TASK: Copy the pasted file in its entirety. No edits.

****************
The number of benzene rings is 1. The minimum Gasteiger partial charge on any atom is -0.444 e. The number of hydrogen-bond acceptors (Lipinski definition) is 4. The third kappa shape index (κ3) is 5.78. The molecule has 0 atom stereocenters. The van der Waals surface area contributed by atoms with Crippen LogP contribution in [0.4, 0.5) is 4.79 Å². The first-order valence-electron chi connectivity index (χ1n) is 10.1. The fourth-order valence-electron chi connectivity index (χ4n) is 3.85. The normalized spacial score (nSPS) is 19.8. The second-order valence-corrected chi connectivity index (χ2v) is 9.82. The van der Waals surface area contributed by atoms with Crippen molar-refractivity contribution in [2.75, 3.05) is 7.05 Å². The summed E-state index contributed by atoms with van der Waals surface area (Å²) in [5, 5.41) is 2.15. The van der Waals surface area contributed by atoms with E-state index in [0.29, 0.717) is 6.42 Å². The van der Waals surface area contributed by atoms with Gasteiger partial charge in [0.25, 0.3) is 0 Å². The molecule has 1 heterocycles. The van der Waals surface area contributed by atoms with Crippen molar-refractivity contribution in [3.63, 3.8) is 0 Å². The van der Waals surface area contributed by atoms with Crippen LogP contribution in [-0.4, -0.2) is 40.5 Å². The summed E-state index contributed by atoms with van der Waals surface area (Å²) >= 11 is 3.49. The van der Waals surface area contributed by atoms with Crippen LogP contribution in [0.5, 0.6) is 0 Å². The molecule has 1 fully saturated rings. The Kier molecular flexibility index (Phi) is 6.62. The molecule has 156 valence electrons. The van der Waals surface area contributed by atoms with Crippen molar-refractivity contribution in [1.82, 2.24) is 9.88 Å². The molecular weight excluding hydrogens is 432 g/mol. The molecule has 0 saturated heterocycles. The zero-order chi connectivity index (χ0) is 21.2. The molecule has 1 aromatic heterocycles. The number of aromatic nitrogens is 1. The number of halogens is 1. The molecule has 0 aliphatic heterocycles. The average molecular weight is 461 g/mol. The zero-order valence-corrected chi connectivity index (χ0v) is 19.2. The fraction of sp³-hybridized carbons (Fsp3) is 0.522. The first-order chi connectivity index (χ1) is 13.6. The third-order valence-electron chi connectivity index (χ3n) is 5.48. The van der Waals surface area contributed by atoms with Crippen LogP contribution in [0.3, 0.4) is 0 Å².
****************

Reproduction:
The number of benzene rings is 1. The minimum Gasteiger partial charge on any atom is -0.444 e. The number of hydrogen-bond acceptors (Lipinski definition) is 4. The third kappa shape index (κ3) is 5.78. The molecule has 0 atom stereocenters. The van der Waals surface area contributed by atoms with Crippen LogP contribution in [0.4, 0.5) is 4.79 Å². The first-order valence-electron chi connectivity index (χ1n) is 10.1. The fourth-order valence-electron chi connectivity index (χ4n) is 3.85. The normalized spacial score (nSPS) is 19.8. The second-order valence-corrected chi connectivity index (χ2v) is 9.82. The van der Waals surface area contributed by atoms with Crippen molar-refractivity contribution in [2.75, 3.05) is 7.05 Å². The summed E-state index contributed by atoms with van der Waals surface area (Å²) in [5, 5.41) is 2.15. The van der Waals surface area contributed by atoms with E-state index in [0.29, 0.717) is 6.42 Å². The van der Waals surface area contributed by atoms with Gasteiger partial charge in [0.25, 0.3) is 0 Å². The molecule has 1 heterocycles. The van der Waals surface area contributed by atoms with Crippen molar-refractivity contribution in [3.63, 3.8) is 0 Å². The van der Waals surface area contributed by atoms with Crippen LogP contribution in [-0.4, -0.2) is 40.5 Å². The summed E-state index contributed by atoms with van der Waals surface area (Å²) >= 11 is 3.49. The van der Waals surface area contributed by atoms with Crippen LogP contribution in [0.5, 0.6) is 0 Å². The molecule has 1 fully saturated rings. The Kier molecular flexibility index (Phi) is 6.62. The molecule has 156 valence electrons. The van der Waals surface area contributed by atoms with Crippen molar-refractivity contribution in [1.82, 2.24) is 9.88 Å². The molecular weight excluding hydrogens is 432 g/mol. The molecule has 0 saturated heterocycles. The zero-order chi connectivity index (χ0) is 21.2. The molecule has 1 aromatic heterocycles. The number of aromatic nitrogens is 1. The number of halogens is 1. The molecule has 0 aliphatic heterocycles. The average molecular weight is 461 g/mol. The zero-order valence-corrected chi connectivity index (χ0v) is 19.2. The fraction of sp³-hybridized carbons (Fsp3) is 0.522. The first-order chi connectivity index (χ1) is 13.6. The third-order valence-electron chi connectivity index (χ3n) is 5.48. The van der Waals surface area contributed by atoms with Crippen LogP contribution in [0.3, 0.4) is 0 Å².